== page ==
g.

Vincristine powder for injection, Advacare Pharma, Wilmington, Del.

h.

CeeNU (Lomustine) capsules, Bristol-Myers Squibb Co, Princeton, NJ.

i.

Cyclophosphamide tablets, Roxane Laboratories Inc, Columbus, Ohio.

j.

Piroxicam capsules, Advacare Pharma, Wilmington, Del.

k.

Metacam oral suspension, Boehringer Ingelheim Vetmedica Inc, St Joseph, Mo.

l.

Deramaxx tablets, Novartis Animal Health, Basel, Switzerland.

m.

Etopiside injection, BDI Pharma Inc, Columbia, SC.

n.

Leukeran tablets, GlaxoSmithKline, Research Triangle Park, NC.

References

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    • Search Google Scholar
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    • Search Google Scholar
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  • Figure 1—

    Kaplan-Meier survival curves for 154 dogs with splenic hemangiosarcoma treated with surgery alone (A) and for the same dogs grouped on the basis of clinical stage of disease (B). Survival times were calculated from the day of surgery.

  • Figure 2—

    Kaplan-Meier survival curves for dogs with splenic hemangiosarcoma. A—Kaplan-Meier survival curves for 120 dogs treated with surgery alone (blue line) and for 54 dogs that received any type of chemotherapy after undergoing splenectomy (red line). B—Kaplan-Meier survival curves for 120 dogs treated with surgery alone (blue line) and for 28 dogs treated with conventional chemotherapy (green line), 13 dogs treated with metronomic chemotherapy (brown line), and 13 dogs treated with both conventional and metronomic chemotherapy (red line). For dogs receiving chemotherapy, survival times were calculated from the first day of chemotherapy. For dogs treated with surgery alone, survival times were adjusted by subtracting 15 days, the median interval between surgery and initiation of chemotherapy for dogs that received chemotherapy. This adjustment resulted in exclusion from the analysis of 34 dogs that were treated with surgery alone but did not survive > 15 days.

  • Figure 3—

    Kaplan-Meier curves depicting duration of chemotherapy (green line) and survival times (red line) for 54 dogs that received chemotherapy after undergoing splenectomy for treatment of splenic hemangiosarcoma. Duration of chemotherapy and survival time were calculated from the first day of chemotherapy.

  • 1. Brown NO, Patnaik AK, MacEwen EG. Canine hemangiosarcoma: retrospective analysis of 104 cases. J Am Vet Med Assoc 1985; 186: 5658.

    • Search Google Scholar
    • Export Citation
  • 2. Prymak C, McKee LJ, Goldschmidt MH, et al. Epidemiologic, clinical, pathologic, and prognostic characteristics of splenic hemangiosarcoma and splenic hematoma in dogs: 217 cases (1985). J Am Vet Med Assoc 1988; 193: 706712.

    • Search Google Scholar
    • Export Citation
  • 3. Johnson KA, Powers BE, Withrow SJ, et al. Splenomegaly in dogs: predictors of neoplasia and survival after splenectomy. J Vet Intern Med 1989; 3: 160166.

    • Crossref
    • Search Google Scholar
    • Export Citation
  • 4. Wood CA, Moore AS, Gliatto JM, et al. Prognosis for dogs with stage I or II splenic hemangiosarcoma treated by splenectomy alone: 32 cases (1991–1993). J Am Anim Hosp Assoc 1998; 34: 417421.

    • Crossref
    • Search Google Scholar
    • Export Citation
  • 5. Kim SE, Liptak JM, Gall TT, et al. Epirubicin in the adjuvant treatment of splenic hemangiosarcoma in dogs: 59 cases (1997–2004). J Am Vet Med Assoc 2007; 231: 15501557.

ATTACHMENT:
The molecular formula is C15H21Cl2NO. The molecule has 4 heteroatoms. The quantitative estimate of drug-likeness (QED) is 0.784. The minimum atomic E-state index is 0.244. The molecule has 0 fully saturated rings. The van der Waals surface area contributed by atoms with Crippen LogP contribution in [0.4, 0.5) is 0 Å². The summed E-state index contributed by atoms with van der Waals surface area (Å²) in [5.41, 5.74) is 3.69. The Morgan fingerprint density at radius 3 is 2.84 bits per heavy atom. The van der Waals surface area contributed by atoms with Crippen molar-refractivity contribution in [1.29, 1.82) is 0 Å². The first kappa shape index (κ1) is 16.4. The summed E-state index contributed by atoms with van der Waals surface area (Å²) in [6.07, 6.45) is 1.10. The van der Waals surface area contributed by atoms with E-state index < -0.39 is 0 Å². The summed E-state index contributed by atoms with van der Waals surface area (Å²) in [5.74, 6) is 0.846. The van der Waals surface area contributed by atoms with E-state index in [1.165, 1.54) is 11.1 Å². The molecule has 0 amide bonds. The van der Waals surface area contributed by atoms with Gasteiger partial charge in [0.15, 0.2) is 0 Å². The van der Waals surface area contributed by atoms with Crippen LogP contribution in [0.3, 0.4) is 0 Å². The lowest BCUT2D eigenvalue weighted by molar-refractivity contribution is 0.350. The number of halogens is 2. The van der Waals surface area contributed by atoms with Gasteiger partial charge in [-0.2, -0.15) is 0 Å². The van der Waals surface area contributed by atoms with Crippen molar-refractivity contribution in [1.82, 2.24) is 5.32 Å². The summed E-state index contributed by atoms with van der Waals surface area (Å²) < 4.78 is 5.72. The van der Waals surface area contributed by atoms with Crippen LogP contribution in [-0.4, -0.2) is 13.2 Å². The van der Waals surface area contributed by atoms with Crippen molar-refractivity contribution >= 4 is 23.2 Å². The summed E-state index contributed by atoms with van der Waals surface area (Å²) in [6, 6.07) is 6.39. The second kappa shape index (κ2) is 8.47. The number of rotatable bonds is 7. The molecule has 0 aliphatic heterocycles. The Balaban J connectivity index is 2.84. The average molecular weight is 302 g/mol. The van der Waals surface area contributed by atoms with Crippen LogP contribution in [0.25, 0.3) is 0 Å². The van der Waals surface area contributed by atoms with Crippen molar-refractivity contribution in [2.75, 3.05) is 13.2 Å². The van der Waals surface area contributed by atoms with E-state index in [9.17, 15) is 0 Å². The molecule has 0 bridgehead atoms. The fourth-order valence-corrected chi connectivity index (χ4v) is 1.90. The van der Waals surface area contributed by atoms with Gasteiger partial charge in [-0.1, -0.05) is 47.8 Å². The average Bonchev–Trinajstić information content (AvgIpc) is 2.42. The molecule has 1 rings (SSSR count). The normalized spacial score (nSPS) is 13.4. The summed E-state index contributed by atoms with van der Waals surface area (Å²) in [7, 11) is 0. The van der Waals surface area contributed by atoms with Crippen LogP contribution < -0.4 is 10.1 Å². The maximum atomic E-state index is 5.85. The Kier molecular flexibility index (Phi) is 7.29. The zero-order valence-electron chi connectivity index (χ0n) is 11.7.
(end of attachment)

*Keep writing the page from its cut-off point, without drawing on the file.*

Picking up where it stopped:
• Crossref
    • Search Google Scholar
    • Export Citation
  • 6. Hammer AS, Cuoto G, Filppi J, et al. Efficacy and toxicity of VAC chemotherapy (vincristine, doxorubicin and cyclophosphamide) in dogs with hemangiosarcoma. J Vet Intern Med 1991; 5: 160166.

    • Crossref
    • Search Google Scholar
    • Export Citation
  • 7. Vail DM, MacEwen EG, Kurzman ID, et al. Liposome-encapsulated muramyl tripeptide phosphatidylethanolamine adjuvant immunotherapy for splenic hemangiosarcoma in the dog: a randomized multi-institutional clinical trial. Clin Cancer Res 1995; 1: 11651170.

    • Search Google Scholar
    • Export Citation
  • 8. Sorenmo KU, Baez JL, Clifford C, et al. Efficacy and toxicity of a dose-intensified doxorubicin protocol in canine hemangiosarcoma. J Vet Intern Med 2004; 18: 209213.

    • Crossref
    • Search Google Scholar
    • Export Citation
  • 9. Spangler WL, Kass PH. Pathologic factors affecting postsplenectomy survival in dogs. J Vet Intern Med 1997; 11: 166171.

  • 10. Ogilvie GK, Powers BE, Mallinckrodt CH, et al. Surgery and doxorubicin in dogs with hemangiosarcoma. J Vet Intern Med 1996; 10: 379384.

    • Crossref
    • Search Google Scholar
    • Export Citation
  • 11. Wendelburg KM, O'Toole TE, McCobb EM, et al. Risk factors for perioperative mortality in dogs undergoing splenectomy for splenic masses: 539 cases (2001–2012). J Am Vet Med Assoc 2014; 245: 13821390.

    • Crossref
    • Search Google Scholar
    • Export Citation
  • 12. Sorenmo KU, Jeglum KA, Helfand SC. Chemotherapy of canine hemangiosarcoma with doxorubicin and cyclophosphamide. J Vet Intern Med 1993; 7: 370376.

    • Crossref
    • Search Google Scholar
    • Export Citation
  • 13. Sorenmo K, Duda L, Barber L, et al. Canine hemangiosarcoma treated with standard chemotherapy and minocycline. J Vet Intern Med 2000; 14: 395398.

    • Crossref
    • Search Google Scholar
    • Export Citation
  • 14. U'Ren LW, Biller BJ, Elmslie RE, et al. Evaluation of a novel tumor vaccine in dogs with hemangiosarcoma. J Vet Intern Med 2007; 21: 113120.

    • Crossref
    • Search Google Scholar
    • Export Citation
  • 15. Teske E, Rutteman GR, Kirpenstein J, et al. A randomized controlled study into the efficacy and toxicity of pegylated liposome encapsulated doxorubicin as an adjuvant therapy in dogs with splenic haemangiosarcoma. Vet Comp Oncol 2011; 9: 283289.

    • Crossref
    • Search Google Scholar
    • Export Citation
  • 16. Alvarez FJ, Hosoya K, Lara-Garcia A, et al. VAC protocol for treatment of dogs with stage III hemangiosarcoma. J Am Anim Hosp Assoc 2013; 49: 370377.

    • Crossref